# strict N process synchronization using 2 semaphores

a few years ago I had an Operating Systems seminar. I had been tasked to create an algorithm for process synchronization using as few semaphores as possible. It should have looked like this:

P1 -> P2 -> P3 -> P4 -> P5

P(n) - process

Only one process running at a time and strict ordering was needed.

Last year I came with solution using 3 semaphores (effectively creating a barrier). Here is my algorithm:

``````P   S1  S1  S1  S1
4W1 W0  W0  W0  W0
4S0 P   S2  S2  S2
3W2 W1  W1  W1
3S1 P   S1  S1
2W1 W0  W0
2S0 P   S2
W2  W1
S1  P
``````

(execution is from top to bottom, each lane is a single process) P - real work which needs to be done serialized
W(n) - waitn
S(n) - signaln
4W1 means "do 4 wait1s"
wait1 and signal1 operates with semaphore1 and so on...

Explanation of algorithm:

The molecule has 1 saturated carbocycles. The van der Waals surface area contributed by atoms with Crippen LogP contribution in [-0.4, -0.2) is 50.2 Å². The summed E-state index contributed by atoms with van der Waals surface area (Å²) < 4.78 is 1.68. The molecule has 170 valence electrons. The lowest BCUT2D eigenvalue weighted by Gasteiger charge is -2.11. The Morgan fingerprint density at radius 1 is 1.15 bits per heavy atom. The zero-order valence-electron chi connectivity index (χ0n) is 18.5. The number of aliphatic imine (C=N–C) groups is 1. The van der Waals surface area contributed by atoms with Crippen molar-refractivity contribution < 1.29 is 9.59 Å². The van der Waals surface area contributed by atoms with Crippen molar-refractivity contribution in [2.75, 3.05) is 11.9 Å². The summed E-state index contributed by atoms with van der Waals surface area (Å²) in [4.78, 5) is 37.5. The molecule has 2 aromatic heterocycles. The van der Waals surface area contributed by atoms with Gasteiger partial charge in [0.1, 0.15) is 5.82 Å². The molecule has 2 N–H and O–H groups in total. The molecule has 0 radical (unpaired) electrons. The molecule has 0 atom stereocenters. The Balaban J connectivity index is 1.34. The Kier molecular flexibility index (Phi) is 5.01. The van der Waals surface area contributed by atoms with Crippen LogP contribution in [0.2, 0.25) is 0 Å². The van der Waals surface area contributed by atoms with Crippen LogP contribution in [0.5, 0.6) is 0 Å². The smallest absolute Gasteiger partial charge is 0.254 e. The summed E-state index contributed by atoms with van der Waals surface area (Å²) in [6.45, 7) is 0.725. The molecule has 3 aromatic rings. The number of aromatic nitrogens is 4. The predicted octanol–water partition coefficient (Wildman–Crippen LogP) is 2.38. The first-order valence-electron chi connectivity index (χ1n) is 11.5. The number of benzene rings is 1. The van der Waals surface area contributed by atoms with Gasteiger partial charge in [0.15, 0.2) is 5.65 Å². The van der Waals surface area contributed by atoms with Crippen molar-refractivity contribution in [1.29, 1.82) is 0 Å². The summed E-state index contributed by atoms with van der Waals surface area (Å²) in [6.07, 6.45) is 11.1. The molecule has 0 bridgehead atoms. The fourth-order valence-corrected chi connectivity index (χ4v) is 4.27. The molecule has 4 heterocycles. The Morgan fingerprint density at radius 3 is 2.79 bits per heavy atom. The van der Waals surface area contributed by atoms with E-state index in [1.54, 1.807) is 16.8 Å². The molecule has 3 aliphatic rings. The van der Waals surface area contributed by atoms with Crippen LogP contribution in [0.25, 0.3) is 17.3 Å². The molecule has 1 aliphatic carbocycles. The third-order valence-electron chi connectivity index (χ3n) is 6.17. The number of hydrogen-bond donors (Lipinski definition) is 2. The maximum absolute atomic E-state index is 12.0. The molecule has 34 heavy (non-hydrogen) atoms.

1. Every process lane starts
2. first process will run and others will do signal1()
3. every other process except the first one will wait for semaphore0 (doing wait0)
4. after process1 waits for 4 semaphores1 it sends 4 signals0, creating a barrier because other processes waits for first one to successfully complete.

The problem is I can't figure out how to make it work using 2 semaphores.

PS: this is not an assignment, it's a problem that's been lying in my head for too long.

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For reference, if five processes must run in a particular order, and the rest of the processes can't continue til the preceding processes are done, you effectively have one process masquerading as five. The ideal solution involves one process, and zero semaphores. – cHao Nov 25 '11 at 8:10
Yes, in reality that's the solution. Why would anyone need to serialize N simultaneously started processes using shared memory (semaphores, etc.), when one can create just one process and do 5 tasks already serialised by program code. But here, you don't have the master process and you can't masquerade it. – Kveri Nov 28 '11 at 15:09